Potatoes are an incredibly versatile staple in many kitchens, suitable for an array of delicious dishes. However, potatoes are grown in the ground, so they often come with a fair share of dirt on their skin – my kids refuse to eat the skin on my allotment baked potatoes because they saw the amount of soil on them.
Cleaning potatoes properly is vital for the taste and your health, as the skin is often eaten and can harbour bacteria or pesticides. So, what’s the best way to clean potatoes? Let’s delve into it.
Step 1: Choose the Right Tools
To clean potatoes effectively, you don’t need any specialized equipment. Here’s what you’ll need:
- A vegetable brush: These brushes are specially designed to clean fruits and vegetables. They have firm but non-scratch bristles that can remove dirt without damaging the potato’s skin. If you don’t have a vegetable brush, a clean, new toothbrush can be an alternative.
- Cold water: Cold water is preferable as warm water can start to cook the potato.
- A clean towel or paper towels: These are for drying the potatoes after washing.
Step 2: Rinse the Potatoes
First, rinse the potatoes under running cold water to remove any loose dirt or debris. This preliminary rinse will make the scrubbing process easier and more effective.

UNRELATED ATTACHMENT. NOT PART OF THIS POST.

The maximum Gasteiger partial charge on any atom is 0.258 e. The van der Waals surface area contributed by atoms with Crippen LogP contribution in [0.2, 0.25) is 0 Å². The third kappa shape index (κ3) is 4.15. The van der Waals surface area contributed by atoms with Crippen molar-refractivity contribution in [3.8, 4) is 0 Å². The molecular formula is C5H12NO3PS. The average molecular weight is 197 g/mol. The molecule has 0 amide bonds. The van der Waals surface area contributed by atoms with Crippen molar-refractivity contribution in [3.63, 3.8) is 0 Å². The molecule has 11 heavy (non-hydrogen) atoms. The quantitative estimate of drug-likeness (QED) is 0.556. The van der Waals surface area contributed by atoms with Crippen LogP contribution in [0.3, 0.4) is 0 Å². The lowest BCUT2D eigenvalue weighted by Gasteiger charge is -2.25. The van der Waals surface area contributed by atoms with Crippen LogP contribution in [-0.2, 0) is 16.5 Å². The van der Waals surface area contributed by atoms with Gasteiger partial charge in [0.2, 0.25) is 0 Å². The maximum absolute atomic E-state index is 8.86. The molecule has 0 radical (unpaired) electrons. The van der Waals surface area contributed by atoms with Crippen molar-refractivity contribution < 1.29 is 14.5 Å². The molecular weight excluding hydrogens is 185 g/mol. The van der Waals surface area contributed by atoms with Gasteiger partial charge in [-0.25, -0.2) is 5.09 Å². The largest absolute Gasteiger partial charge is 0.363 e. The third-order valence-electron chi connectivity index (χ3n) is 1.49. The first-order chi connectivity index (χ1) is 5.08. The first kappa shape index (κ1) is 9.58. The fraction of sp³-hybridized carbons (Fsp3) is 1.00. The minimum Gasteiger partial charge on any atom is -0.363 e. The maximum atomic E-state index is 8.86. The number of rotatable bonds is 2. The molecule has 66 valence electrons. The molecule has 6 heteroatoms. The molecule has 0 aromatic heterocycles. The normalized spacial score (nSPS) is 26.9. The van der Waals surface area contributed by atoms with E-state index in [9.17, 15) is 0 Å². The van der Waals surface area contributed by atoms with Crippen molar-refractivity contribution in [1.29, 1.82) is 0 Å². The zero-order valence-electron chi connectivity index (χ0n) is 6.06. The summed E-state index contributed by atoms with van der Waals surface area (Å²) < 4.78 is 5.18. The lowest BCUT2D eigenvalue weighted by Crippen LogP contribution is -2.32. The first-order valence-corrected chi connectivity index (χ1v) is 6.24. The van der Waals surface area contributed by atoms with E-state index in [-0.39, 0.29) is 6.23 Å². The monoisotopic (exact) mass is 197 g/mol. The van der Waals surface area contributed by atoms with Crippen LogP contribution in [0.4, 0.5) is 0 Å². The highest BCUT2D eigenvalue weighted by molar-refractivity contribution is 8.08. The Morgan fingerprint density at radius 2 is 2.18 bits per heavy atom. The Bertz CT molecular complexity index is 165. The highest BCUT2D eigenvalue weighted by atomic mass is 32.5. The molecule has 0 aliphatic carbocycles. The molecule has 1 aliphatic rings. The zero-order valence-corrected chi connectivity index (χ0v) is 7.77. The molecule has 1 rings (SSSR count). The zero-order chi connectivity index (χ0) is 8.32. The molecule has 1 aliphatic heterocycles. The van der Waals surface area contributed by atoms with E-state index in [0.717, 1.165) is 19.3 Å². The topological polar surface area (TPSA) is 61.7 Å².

Step 3: Scrub the Potatoes
Now, take your vegetable brush and gently scrub the potato under running water. Make sure to clean all areas where dirt may be lodged, including any indentations or eyes. Apply just enough pressure to remove dirt but not peel the skin.
Step 4: Rinse Again
After you’ve scrubbed each potato, give it another quick rinse to wash away any remaining dirt. Ensure that the water runs clear off the potato, indicating that it’s clean.
Step 5: Dry the Potatoes
Once clean, it’s important to dry the potatoes properly, especially if you’re planning to store them or if you’re going to roast them (wet potatoes won’t crisp up well in the oven). Use a clean towel or paper towels to pat dry the potatoes.
- Inspect the potatoes: Before cleaning, inspect the potatoes for any signs of decay, sprouts, or green patches. These should be removed before cooking.
- Don’t soak the potatoes: Potatoes shouldn’t be left to soak in water before they’re cooked as they can absorb water, which may affect their texture and how they cook.
- Consider organic potatoes: If you’re concerned about pesticide residues, opt for organic potatoes.
In conclusion, cleaning potatoes is a straightforward task, but it’s an essential step in meal preparation involving this popular tuber. With the right tools and techniques, you can ensure your potatoes are clean, safe, and ready for cooking your favorite potato dishes.
Brian Sheridan has an allotment in Edgbaston and is a competitive grower. Brian is also a keen photographer and loves cooking. Brian and his wife Mary will also be running a stall at Edgebaston artisan market this year, selling products made from the allotment, including his award-winning relish!